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Only Memories and Emptiness Remain: The History of Ulcinj’s Afro-Albanian Community in Montenegro

 by Mustafa Canka 

 

By the beginning of the Cretan War in 1650, Ulcinj had become a significant trading post for Christian slaves. These slaves were brought to Ulcinj after being captured by local pirates on the shores of Italy and Dalmatia, but also from other parts of the Ottoman Empire. Ulcinj had gradually displaced Herzeg Novi, which had served as the main point for the purchase of slaves during the 16th century, as the principle destination for slaves on the Adriatic coast.

Slavery was a profitable business at that time and legally sanctioned. Humans became the most valuable and expensive commodities in the Mediterranean until the early 19th century. In order to staff the competing fleets battling it out in the Mediterranean, leading powers would also resort to slaves, prisoners of war and condemned individuals who were chained to the galleys as oarsmen.

Ulcinj’s population generally kept slaves as prisoners, instead of using them as a labour force, hoping instead to collect ransoms from the family, friends and compatriots of those seized. To do this, they needed to allow those enslaved to report back to their hometowns and families that they were being held captive in Ulcinj and that they could be repurchased at the infamous Slave Market in the Old City. Often the final transaction would occur in neutral territory, usually in Dubrovnik.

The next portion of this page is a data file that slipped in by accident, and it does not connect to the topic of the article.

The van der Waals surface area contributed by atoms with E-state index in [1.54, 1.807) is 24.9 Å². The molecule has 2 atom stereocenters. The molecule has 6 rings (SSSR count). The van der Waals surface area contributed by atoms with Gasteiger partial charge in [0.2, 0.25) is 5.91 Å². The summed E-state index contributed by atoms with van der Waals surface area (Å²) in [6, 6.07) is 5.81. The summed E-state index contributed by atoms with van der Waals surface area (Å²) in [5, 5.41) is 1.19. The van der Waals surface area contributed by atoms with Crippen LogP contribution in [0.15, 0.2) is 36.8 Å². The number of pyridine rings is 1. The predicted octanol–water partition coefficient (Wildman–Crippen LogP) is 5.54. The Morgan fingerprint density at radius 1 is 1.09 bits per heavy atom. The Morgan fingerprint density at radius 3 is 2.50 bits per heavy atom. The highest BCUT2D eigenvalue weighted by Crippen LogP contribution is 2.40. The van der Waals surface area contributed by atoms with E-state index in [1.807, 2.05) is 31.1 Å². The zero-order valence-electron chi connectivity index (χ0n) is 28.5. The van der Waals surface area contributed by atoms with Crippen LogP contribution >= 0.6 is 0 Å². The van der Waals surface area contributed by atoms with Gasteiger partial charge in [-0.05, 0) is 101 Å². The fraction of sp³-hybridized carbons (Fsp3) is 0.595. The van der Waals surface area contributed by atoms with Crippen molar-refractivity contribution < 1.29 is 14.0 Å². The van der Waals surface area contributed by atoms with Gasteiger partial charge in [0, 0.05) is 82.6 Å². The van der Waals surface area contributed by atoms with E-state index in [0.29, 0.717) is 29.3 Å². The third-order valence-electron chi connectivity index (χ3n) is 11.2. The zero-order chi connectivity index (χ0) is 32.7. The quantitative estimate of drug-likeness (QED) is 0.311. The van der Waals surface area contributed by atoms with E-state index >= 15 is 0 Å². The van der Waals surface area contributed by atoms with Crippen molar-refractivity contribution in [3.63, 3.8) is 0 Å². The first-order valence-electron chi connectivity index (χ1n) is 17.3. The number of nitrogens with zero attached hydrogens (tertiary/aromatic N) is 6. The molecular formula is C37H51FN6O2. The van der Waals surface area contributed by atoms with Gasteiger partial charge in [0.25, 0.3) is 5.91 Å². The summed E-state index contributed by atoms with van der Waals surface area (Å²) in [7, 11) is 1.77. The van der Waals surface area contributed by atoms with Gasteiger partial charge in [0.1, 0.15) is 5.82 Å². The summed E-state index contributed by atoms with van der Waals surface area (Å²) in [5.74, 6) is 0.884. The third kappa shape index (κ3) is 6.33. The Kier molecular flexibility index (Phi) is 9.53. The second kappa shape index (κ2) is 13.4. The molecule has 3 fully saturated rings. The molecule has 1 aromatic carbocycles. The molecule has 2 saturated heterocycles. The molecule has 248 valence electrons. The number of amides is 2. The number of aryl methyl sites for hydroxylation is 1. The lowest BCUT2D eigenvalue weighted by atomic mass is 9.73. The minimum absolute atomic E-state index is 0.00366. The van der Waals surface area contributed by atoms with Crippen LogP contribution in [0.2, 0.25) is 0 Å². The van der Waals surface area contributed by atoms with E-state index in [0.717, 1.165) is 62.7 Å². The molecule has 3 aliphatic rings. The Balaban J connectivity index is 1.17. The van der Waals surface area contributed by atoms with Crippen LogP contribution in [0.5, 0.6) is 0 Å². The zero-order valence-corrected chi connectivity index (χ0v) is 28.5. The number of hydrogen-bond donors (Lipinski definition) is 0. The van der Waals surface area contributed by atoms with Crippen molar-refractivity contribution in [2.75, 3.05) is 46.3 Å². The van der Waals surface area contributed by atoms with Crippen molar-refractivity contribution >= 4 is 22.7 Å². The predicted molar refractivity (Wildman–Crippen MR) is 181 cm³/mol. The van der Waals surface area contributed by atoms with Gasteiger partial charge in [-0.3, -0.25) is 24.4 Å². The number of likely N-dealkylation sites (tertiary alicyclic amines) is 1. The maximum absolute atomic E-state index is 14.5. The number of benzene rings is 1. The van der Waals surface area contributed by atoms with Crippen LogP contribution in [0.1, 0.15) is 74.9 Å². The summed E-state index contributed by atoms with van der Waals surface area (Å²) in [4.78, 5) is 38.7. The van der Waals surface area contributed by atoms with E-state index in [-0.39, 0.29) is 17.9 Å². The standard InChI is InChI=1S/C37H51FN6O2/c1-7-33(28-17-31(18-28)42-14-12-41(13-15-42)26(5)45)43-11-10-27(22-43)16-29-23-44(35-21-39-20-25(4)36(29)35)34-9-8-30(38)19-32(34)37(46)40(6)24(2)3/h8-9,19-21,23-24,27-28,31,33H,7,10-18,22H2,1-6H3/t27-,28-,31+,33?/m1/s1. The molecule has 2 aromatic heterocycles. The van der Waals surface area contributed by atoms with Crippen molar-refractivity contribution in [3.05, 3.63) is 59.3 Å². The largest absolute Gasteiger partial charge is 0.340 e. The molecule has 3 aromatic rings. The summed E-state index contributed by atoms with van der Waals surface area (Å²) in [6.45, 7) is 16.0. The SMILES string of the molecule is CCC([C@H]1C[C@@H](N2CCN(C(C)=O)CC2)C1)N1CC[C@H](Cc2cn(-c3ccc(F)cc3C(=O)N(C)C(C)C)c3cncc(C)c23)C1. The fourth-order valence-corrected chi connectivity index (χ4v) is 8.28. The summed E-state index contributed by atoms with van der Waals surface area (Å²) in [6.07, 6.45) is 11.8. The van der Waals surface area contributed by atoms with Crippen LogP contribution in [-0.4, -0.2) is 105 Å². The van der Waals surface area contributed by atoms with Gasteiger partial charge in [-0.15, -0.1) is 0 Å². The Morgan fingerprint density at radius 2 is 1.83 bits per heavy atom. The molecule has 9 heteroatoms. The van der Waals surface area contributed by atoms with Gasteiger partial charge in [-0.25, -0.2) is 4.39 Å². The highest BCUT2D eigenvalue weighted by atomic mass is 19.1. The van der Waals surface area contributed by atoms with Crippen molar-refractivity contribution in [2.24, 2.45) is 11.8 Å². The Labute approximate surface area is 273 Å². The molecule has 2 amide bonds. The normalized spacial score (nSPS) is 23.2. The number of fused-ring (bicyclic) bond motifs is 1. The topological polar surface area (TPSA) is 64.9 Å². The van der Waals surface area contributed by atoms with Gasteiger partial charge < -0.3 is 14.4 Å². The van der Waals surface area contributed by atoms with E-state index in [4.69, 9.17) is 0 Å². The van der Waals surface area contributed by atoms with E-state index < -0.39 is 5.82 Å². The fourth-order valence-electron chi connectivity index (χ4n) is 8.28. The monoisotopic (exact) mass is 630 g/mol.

In the mid-18th century, the demand for specifically Black African slaves increased. In 1770, Ulcinj’s Ali Basha brought two female slaves from Egypt, while another group that returned from Northern Africa in 1775 brought with it thirteen African male and female slaves. Later, Ulcinj’s residents began purchasing slaves in Tripoli (where slaves from Sudan and Chad were mainly brought). They would then be resold in other ports across the Mediterranean or would be brought back to Ulcinj, where after a certain period of time they would become free citizens working in agriculture or seafaring.

When they gained freedom, they became like any other citizen, speaking Albanian and dressing ‘alla turca’ (including the fez and the loose pants worn by other residents of Ulcinj at the time). These Afro-Albanians would often be given the last names of the captains and merchants that had brought them there or of those who employed them. Others were simply called ‘Arab,’ which in Albanian (and Turkish) means ‘black’.

Increasingly they were integrated into the community, sharing in the town’s happy and carefree life. Even when called upon to serve other sovereigns they did not want to leave an increasingly peaceful life in Ulcinj. As noted by Czech researcher Jozef Van Svatek, who lived in Ulcinj during the early 20th century, Prince Nikola I of Montenegro had offered an Afro-Albanian resident of Ulcinj to serve in his court in Cetinje (due to a reputation for height and strength). He refused the offer knowing that he would be an object of ridicule at the hands of Montenegrins.